Richard Burton and Elizabeth Taylor in Cleopatra.

It started in January 1962 on the set of Cleopatra. Two stars acted out their scene, sparks ignited, and all thoughts of marital fidelity vanished. As Vanity Fair reported, “There was more going on than just electricity.”

They were already famous. Elizabeth Taylor, she of the violet eyes and raven hair, the child actress who blossomed into the most beautiful woman in the world and won multiple Academy Awards and Golden Globes, played the seductive Egyptian queen. Cast as dashing Roman General Marc Antony, Richard Burton was a braggartly sexy Welshman and Shakespearean actor with perfect elocution and a philandering heart.

In 1962, divorce meant disgrace and affairs were taboo. The newly invented birth control pill was outlawed in many states, the media was not celebrity-obsessed, and the internet was science fiction. In that prudish atmosphere, the stars poked a hornet’s nest of public attitudes as cameras focused on their Manhattan, Europe, Africa, and Long Island romance.

HELL BREAKS LOOSE

Like the real Cleopatra and Antony, Taylor and Burton littered their path with broken alliances. Taylor, 29, many times married, was branded a homewrecker for stealing crooner Eddie Fisher away from her best friend, actress Debbie Reynolds, in 1958. Debbie and Eddie had the perfect marriage with two kids (including actress Carrie Fisher) and were dubbed “America’s Sweethearts.” Taylor persisted, though, marrying Eddie Fisher in 1959. They vacationed off Fire Island on their yacht, but things soured by 1961. Enter Burton.

“From those first moments in Rome we were always madly and powerfully in love,” Taylor said, in Furious Love: Elizabeth Taylor, Richard Burton, and the Marriage of the Century. After their scene, Burton boasted that he would bed Taylor within two days. It reportedly took five days. He bragged to others about his conquest.

Burton, 34, had won a Tony Award for his portrayal of King Arthur in Broadway’s Camelot. He had been married for 12 years to actress Sybil Williams but had casual affairs. Beguiled by Taylor, he fell into an un-casual romance.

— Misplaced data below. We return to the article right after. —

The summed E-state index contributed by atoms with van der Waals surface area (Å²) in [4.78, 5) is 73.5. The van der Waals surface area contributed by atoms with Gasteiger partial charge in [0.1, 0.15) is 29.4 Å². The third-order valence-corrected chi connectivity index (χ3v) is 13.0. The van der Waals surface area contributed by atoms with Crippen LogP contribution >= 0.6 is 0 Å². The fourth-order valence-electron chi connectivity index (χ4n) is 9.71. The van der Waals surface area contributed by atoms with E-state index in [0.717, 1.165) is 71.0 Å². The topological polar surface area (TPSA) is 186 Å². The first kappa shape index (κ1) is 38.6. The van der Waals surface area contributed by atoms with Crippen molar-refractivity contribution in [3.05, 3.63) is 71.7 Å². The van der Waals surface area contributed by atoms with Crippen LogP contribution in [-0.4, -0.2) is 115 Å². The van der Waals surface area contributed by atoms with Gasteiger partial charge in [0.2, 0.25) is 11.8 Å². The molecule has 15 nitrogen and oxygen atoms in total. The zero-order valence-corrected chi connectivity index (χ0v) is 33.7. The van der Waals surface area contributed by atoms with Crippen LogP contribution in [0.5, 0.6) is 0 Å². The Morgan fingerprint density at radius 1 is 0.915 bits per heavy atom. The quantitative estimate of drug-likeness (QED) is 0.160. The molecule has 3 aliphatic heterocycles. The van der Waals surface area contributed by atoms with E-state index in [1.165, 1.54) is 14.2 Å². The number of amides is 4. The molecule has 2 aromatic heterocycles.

All hell broke loose: The scandal was leaked in February 1962 and Fisher fled. Sybil Burton found out and fled. Twentieth-Century Fox halted production for days at a daily cost of $100,000.

Then-U.S. Rep. Michael A. Feighan (D-Ohio), calling the tryst “a public outrage,” lobbied to revoke Burton’s visa, saying Burton’s presence would be “detrimental to the morals of the youth of the nation.” An “open letter” from the Vatican accused Taylor of “erotic vagrancy.” Pursued by paparazzi, vilified by the Vatican, Taylor divorced Fisher and married Burton in Montreal in March 1964.

LONG ISLAND IDYLL

The couple retreated to LI. In 1964, she and Burton honeymooned for a weekend at a waterside guesthouse at Pembroke, a since-demolished Glen Cove estate.

They made 11 movies together including Who’s Afraid of Virginia Woolf in 1966, for which Taylor won the Best Actress Oscar. They were observed dining at Rothmann’s in East Norwich and having a bite with a local liquor store owner while sitting on stools at the Quogue Fountain of Youth soda shop.

They stayed in a Quogue carriage house at the Shinnecock Road estate of Aaron Frosch, their attorney and business manager. They visited Hamptons galleries and played tennis at the Quogue Field Club during the summer of 1967. Taylor shopped at the A&P on Montauk Highway.

“Quogies were dazzled by the couple at the height of their stardom,” reported the Quogue Blogue.

THE BATTLING BURTONS

Neighbors heard the couple arguing, over Burton’s temper, or alcoholism, or cheating, or Taylor’s anger, drug addiction, alcoholism. They battered one another emotionally and physically.

They divorced in June 1974, then re-married in 1975. Their final divorce was in July 1976. In Quogue, Burton insisted they weren’t separated. Taylor partied at Calvin Klein’s Fire Island waterfront home, where she reportedly left towels stained with lipstick and makeup. In the late 1990s, she vacationed at Andy Warhol’s Montauk summer estate. Taylor and Burton married again—but not each other.

On Aug. 5, 1984, Burton died at age 58 of a cerebral hemorrhage; he rests in Wales. Taylor died 27 years later at age 79 in 2011. Many say that Burton’s love letter written three days before dying was buried with Taylor in Forest Lawn Cemetery in California. Burton’s last wife, Sally Hay Burton, disputes that, saying that her lawyer was told by other lawyers that there was no letter.

The truth rests with Taylor and Burton.

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